Inflation falls to 13-month low
2014-March-10 Source: China Daily Website
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China's consumer inflation slid to a 13-month low of 2 percent in February, official data showed Sunday, triggering speculation about potential monetary easing to spur the current insipid economic growth.

The consumer price index (CPI), a main gauge of inflation, increased by 2 percent in February from the previous year, the National Bureau of Statistics (NBS) said Sunday.

Pork prices dropped 8.7 percent year-on-year, which brought down the overall CPI by around 0.29 percentage points, the NBS said.

The CPI had risen by 2.5 percent in January, the same as in December, the data showed.

February's reading was well below the 3.5 percent consumer inflation limit announced in the government work report delivered by Premier Li Keqiang on Wednesday during the ongoing annual two sessions.

The February CPI might be the lowest point this year, and was largely in line with expectations, Yang Weixiao, a Beijing-based macroeconomic analyst with Lianxun Securities Co, told the Global Times Sunday.

The falling pork prices as well as a high base of comparison were the main factors contributing to the low reading in February, economists at Bank of Communications in Shanghai said in a note sent to the Global Times Sunday.

Price levels may go up in the future if domestic demand warms up, but the consumer CPI for the whole year is unlikely to exceed 3 percent, the economists predicted.

The low CPI came at the same time as a continued drop in the producers' price index (PPI), which was down for the 24th consecutive month.

The index fell by 2 percent year-on-year in February, having fallen by 1.6 percent in January, according to the bureau.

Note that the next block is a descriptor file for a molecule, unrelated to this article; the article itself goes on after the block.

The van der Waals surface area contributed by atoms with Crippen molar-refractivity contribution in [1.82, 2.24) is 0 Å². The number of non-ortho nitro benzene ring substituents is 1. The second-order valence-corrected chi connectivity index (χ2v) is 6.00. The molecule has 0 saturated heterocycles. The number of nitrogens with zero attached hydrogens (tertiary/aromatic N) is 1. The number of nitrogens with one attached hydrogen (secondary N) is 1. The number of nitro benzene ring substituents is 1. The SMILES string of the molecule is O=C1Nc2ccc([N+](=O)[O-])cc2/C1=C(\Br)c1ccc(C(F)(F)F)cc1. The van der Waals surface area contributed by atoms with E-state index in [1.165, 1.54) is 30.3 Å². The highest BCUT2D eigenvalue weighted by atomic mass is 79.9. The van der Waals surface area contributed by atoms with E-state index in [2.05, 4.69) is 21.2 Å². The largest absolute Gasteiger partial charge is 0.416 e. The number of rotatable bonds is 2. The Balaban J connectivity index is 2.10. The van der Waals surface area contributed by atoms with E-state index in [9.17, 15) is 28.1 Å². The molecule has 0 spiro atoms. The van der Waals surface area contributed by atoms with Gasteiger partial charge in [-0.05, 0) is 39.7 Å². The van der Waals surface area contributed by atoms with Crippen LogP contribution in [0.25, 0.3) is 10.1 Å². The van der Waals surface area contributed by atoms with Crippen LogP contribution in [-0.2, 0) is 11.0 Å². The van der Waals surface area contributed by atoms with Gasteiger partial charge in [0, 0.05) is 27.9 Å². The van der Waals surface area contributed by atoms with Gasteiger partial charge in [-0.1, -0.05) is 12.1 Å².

The tepid price data is a reflection of weak consumer demand and continuing difficulties for enterprises, Lu Zhengwei, chief economist with Industrial Bank Co in Shanghai, said Sunday on his Weibo account.

Lu also said the CPI and PPI readings could point to possible deflationary pressures.

Some economists said that the People's Bank of China (PBC), the central bank, may fine-tune its monetary stance to prop up the economy.

"We believe the low inflation gives the PBC more room to ease the liquidity situation," Lu Ting, chief China economist at Bank of America Merrill Lynch in Hong Kong, said Sunday in a research note sent to the Global Times.

If the CPI falls below 2 percent, interest rate cuts might be announced, although the government has shown rising tolerance for lower growth, Guan Qingyou, an economist with Minsheng Securities in Beijing, said in a Weibo post Sunday.

However, Yang of Lianxun Securities noted that the CPI reading doesn't mean there is little inflationary pressure, as the general price level has been rising steadily on a monthly basis.

The CPI rose by 0.5 percent in February from January, the NBS data showed.

"There won't be any changes in the monetary stance," he predicted.

China will continue to implement a prudent monetary policy, Premier Li said while delivering the government work report, which set a target for growth in broad money supply (M2) at around 13 percent for the year, unchanged from the target for 2013.

The actual growth in M2 reached 13.6 percent last year, according to data from the central bank.

Despite economists' opinions about the implications of the price data for future policy moves, ordinary consumers said in numerous Weibo posts following the NBS announcement that prices are still too high.

"The current price level is truly high. It's really not easy living in big cities," a Weibo user with the handle yingluoSoma in Guangzhou, South China's Guangdong Province, said Sunday.

Source: Global Times

Editor: Olivia
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